Thursday, April 1, 2010
My Darling! Miss Bancho, vol. 1
The story: After her parents’ divorce, Souka is determined to not be a burden on her now-single mother. Choosing to attend a technical high school, she sets her heart on learning a trade that can help her get a job immediately after graduation.
But, there’s a major kink in her plans—her new school’s male delinquents have caused all the girls to leave and she’s the only one left! Refusing to reveal the truth to her hard-working mom, Souka stays on at the troubled school and, in a hilarious turn of events, ends up a gang leader. Just what will Souka do now that she’s surrounded by tough guys committed to honoring and protecting their new bancho?
Reaction: This story is certainly a different take on reverse-harem comedy—instead of being surrounded by beautiful and silly rich boys, Souka must deal with a bunch of knuckle-headed gang members. While the antics here are as silly as any high school shojo, the technical high school setting and ensemble cast proves a difference maker.
I really liked Souka, especially because she disproves the stereotype that girls don’t like science. If she sets her mind to it, Souka realizes that she “gets” science. Other characters proved equally likeable, especially Katou who belies his greaser exterior with a laughable mother hen personality. It’s a great balance and entertains with its unexpectedness.
Deep thoughts: I feel like I’ve been reading a lot of science-related manga lately. While this book isn’t very scientific, it does drop a few mathematical formulas and chemical names here and there, providing a backdrop of sorts. Overall, I think technical high schools are an interesting facet of Japanese secondary education options and I wonder why more manga don’t feature them. While they don’t have an exact American equivalent, California's high school ROP, or regional occupational programs, are fairly similar, preparing young adults and others for "further educational, employment and occupational changes."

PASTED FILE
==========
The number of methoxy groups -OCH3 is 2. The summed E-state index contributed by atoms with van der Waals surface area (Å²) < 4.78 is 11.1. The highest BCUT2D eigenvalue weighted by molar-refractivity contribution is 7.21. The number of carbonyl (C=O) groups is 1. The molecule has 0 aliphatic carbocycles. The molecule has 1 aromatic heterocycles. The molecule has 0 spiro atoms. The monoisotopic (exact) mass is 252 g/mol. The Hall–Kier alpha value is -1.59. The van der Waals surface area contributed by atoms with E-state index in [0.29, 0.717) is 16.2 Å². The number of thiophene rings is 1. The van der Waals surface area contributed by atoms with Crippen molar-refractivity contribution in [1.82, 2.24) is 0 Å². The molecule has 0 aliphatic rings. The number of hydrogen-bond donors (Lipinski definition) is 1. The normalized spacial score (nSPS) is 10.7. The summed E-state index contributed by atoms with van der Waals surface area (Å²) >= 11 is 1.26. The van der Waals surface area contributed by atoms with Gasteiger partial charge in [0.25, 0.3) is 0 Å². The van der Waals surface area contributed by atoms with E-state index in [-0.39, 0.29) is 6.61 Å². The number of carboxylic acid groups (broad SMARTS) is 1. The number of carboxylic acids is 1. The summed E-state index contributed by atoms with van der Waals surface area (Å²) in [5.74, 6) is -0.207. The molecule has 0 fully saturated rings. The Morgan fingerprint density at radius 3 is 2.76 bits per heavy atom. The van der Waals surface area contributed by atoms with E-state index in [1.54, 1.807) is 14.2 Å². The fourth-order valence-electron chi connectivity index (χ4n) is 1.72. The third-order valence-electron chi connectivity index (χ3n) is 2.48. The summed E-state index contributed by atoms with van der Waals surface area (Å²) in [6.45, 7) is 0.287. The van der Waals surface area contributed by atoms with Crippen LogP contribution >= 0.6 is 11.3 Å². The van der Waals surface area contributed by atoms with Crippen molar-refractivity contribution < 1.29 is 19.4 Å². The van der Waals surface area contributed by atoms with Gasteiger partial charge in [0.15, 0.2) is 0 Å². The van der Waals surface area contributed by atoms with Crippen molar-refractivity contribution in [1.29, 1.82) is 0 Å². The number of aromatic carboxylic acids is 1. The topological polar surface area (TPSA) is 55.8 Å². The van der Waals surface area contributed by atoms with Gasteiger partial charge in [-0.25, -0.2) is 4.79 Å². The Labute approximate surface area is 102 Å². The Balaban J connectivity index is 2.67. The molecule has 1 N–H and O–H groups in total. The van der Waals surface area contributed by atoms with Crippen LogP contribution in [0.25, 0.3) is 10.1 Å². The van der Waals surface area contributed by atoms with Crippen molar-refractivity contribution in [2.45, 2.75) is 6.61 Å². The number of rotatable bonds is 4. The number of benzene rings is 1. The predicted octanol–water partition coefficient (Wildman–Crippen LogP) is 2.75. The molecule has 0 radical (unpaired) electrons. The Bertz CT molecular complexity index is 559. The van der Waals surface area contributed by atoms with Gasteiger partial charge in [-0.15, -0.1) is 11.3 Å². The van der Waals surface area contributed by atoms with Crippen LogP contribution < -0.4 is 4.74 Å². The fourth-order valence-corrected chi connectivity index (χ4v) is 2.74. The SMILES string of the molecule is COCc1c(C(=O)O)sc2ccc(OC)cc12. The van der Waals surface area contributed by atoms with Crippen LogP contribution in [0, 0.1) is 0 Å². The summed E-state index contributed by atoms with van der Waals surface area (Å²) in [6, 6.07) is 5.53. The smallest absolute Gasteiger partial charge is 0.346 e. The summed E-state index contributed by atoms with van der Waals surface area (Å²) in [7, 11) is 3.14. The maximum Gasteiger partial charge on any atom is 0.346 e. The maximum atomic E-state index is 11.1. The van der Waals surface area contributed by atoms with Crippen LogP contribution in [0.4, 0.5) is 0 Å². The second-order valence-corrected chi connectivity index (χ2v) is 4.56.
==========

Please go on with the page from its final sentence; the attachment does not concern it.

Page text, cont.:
Artwork: There’s a definite evolution of characters in this first volume—in the opening chapter, faces are awkwardly shaped at times. The art is reminiscent of some of the early work by Nari Kusakawa, mangaka of The Palette of 12 Secret Colors and Two Flowers for the Dragon. By volume’s end, there’s more consistency and uniformity in design; I especially liked one character's design in particular, an anonymous gang member who looks like Aang from Nickelodeon’s Avatar: The Last Airbender, his bald head tattooed with an arrow. Otherwise, the art here is nice enough, but it doesn’t make a big impression in comparison to other shojo manga.
The verdict: If only… While the humorous story definitely carries this book, there’s a sense of repetitiveness in each story. It wasn’t until volume’s end that things got interesting by introducing a love rival and other complications between Souka and Katou. Luckily, that’s enough to keep me reading until volume two! My Darling! Miss Bancho is available in the U.S. from CMX.
Review copy provided by the publisher.